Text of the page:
With the 'news'
that 'Phase One of the world's first commercial spaceport is 90% complete'
- a pointless Public Relations announcement if ever there was one - those interested in joining Branson's happy band
should probably start booking soon.
The first Virgin Galactic flights are predicted to take place early in 2013, according to a spokeswoman who appears to be rather indecently excited about the whole affair:
'Christine Anderson, the newly appointed executive director of the New Mexico Spaceport Authority, told SPACE.com she was 'jazzed' about the progress made so far.'
That is, I suspect, a new and obscure piece of American business jargon, of which Ms Anderson appears to be a fluent speaker:
'So hats off to all the contractors and architects and everybody else that spent a lot of time and sweat equity in its development.'
I can't help feeling, however, that all this futuristic development has been going on longer that you'd think. After all, Richard Branson was the man behind Virgin's Cross-Country trains.
Clan Macheath being widely scattered about the United Kingdom, long-distance train journeys have been a constant fixture for as long as I can remember. It used to be a not unappealing way to spend a day - a good book, occasional snacks and ever-changing views of our beautiful countryside.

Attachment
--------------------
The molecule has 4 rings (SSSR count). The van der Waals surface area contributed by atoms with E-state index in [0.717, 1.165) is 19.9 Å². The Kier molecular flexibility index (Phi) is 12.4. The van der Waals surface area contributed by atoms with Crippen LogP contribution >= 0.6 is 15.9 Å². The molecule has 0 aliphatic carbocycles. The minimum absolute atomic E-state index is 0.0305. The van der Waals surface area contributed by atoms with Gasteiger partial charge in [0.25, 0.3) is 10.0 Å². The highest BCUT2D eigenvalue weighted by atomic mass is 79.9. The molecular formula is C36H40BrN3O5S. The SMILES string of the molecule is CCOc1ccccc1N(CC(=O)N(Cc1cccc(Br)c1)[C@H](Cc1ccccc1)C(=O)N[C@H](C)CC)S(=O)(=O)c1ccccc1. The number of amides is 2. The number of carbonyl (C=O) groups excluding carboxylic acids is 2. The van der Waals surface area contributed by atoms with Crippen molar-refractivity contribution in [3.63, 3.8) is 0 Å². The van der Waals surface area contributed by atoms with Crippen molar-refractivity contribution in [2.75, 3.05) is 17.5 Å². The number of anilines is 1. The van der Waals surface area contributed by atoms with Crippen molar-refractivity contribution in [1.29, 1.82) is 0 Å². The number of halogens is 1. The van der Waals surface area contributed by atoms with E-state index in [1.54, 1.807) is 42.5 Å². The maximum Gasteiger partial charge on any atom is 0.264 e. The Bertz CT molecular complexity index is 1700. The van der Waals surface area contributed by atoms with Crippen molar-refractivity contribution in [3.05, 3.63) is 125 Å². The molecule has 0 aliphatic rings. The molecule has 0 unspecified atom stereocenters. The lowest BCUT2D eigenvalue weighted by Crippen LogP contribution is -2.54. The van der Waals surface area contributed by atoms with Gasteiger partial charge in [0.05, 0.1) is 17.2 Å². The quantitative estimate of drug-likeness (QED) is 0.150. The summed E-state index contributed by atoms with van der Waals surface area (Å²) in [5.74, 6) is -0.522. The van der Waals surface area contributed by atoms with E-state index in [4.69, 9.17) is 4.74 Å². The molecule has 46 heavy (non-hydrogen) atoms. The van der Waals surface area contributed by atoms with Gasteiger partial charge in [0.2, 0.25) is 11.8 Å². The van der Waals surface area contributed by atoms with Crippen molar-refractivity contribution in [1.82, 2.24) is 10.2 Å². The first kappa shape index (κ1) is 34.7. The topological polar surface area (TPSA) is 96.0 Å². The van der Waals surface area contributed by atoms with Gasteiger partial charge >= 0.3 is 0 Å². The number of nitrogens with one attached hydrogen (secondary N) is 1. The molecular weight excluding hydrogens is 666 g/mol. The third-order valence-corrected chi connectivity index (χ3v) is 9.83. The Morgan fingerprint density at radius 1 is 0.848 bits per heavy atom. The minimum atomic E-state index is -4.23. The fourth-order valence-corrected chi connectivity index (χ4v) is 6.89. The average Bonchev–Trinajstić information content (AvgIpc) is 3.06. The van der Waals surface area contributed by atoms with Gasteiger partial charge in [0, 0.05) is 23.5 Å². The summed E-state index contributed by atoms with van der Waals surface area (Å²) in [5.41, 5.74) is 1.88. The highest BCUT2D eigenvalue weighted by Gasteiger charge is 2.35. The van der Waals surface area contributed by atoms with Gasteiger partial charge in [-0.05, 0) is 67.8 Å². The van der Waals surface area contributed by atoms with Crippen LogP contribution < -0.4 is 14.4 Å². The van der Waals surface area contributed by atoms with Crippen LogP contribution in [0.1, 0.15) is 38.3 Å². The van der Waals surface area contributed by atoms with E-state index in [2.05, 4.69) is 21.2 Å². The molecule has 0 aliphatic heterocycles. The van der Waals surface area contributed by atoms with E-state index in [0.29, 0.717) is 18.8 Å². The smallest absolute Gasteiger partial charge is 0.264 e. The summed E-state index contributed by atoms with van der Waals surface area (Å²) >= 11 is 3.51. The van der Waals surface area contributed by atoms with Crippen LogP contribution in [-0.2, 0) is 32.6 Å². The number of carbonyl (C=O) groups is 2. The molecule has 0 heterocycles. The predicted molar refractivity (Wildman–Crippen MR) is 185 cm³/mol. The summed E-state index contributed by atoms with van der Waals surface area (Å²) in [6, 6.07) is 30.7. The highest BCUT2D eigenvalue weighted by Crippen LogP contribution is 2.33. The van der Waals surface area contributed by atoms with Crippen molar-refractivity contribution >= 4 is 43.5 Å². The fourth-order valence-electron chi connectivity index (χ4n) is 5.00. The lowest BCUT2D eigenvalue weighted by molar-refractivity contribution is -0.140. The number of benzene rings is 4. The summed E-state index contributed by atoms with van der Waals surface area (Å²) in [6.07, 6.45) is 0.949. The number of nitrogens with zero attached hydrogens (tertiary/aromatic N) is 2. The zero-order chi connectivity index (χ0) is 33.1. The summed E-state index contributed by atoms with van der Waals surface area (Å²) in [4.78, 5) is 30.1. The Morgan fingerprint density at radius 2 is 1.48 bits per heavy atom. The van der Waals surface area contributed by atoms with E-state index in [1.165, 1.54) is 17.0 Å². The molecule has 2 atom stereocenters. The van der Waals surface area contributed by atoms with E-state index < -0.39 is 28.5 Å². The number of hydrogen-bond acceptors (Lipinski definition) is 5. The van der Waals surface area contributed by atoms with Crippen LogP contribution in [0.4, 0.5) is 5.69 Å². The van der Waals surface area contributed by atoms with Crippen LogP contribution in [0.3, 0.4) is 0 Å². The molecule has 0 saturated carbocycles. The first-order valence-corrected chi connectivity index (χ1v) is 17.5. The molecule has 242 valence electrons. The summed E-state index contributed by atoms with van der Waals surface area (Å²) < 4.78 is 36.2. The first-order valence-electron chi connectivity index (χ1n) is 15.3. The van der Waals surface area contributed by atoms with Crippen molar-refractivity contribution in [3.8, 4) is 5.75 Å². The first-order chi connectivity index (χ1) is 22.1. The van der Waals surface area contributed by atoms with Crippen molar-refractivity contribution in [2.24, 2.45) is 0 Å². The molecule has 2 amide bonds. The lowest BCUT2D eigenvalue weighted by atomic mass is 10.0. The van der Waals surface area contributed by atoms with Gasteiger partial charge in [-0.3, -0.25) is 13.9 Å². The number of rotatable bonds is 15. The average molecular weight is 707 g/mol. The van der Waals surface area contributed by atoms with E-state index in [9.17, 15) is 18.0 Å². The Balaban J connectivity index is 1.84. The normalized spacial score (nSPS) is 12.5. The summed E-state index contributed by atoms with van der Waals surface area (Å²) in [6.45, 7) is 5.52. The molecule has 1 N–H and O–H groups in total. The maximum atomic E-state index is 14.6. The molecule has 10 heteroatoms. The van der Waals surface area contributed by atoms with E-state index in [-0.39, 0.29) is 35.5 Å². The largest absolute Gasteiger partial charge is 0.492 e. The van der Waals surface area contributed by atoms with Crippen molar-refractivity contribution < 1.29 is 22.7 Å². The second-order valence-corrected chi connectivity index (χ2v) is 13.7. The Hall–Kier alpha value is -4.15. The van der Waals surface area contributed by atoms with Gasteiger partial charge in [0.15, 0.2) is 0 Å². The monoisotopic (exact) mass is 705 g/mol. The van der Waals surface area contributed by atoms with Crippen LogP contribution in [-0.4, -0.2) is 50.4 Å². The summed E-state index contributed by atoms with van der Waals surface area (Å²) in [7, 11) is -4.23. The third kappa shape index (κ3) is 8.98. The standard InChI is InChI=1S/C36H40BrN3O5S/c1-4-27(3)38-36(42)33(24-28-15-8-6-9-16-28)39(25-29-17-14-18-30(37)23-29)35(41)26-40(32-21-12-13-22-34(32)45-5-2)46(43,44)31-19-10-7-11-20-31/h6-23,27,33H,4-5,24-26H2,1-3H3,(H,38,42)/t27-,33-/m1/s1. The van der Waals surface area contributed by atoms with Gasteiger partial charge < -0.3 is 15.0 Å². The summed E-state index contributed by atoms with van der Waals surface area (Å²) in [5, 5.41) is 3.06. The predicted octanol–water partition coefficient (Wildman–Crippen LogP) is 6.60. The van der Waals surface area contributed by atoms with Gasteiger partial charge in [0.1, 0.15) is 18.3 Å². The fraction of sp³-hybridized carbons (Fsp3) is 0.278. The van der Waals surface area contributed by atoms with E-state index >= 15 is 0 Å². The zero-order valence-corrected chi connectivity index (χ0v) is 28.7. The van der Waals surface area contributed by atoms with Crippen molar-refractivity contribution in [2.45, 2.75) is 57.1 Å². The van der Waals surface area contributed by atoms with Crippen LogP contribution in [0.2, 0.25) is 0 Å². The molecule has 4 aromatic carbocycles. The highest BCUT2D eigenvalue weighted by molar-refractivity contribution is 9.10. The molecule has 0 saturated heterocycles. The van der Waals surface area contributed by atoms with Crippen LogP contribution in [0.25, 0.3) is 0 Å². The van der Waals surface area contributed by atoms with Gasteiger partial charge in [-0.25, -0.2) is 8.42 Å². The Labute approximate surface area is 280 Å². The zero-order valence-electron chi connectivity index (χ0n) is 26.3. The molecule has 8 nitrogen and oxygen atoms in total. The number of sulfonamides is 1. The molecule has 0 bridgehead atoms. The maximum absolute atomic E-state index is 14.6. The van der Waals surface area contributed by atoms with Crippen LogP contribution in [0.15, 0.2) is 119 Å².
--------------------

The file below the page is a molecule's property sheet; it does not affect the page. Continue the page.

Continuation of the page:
Then Branson came along and changed all that. The first thing to go were the tables for all but a lucky few; everyone else got a view of someone else's seat-back and a flimsy drop-down tray.
This, of course, meant that the conveniently suitcase-sized gaps between each pair of back-to-back seats were replaced by two shelves at the extreme end of the carriage, out of sight of their worried owners and conveniently close to the exit for any opportunistic thief*.
The long-distance traveller, then, had the choice of an unattended shelf holding, at most, six cases or a Damoclean overhead ledge too narrow for a briefcase and too shallow for anything else; inspired design for a train making the 12-hour journey from Penzance to Aberdeen.
And then there were the toilets. Oh God, the toilets! Conforming to disability access rules, these vast hangars took up a huge proportion of the carriage and, the trains having drastically shrunk from their once majestic length, there were three of them. For the whole train. From Penzance to Aberdeen. Enough said.
Now I think I see where it was all going. A vast distance to travel, no luggage to speak of and no need for a working toilet; those inexplicably comfortless Virgin trains were obviously the prototypes for Branson's Spaceships One and Two.
And that (plus, of course, the $200,000 fare) is why I, for one, will be declining Branson's invitation.
*Not idle speculation; a few weeks after this new arrangement came in, a couple in my carriage discovered that their suitcases had vanished without trace somewhere between Birmingham and Newcastle. The reaction of the authorities suggested this was by no means an isolated incident.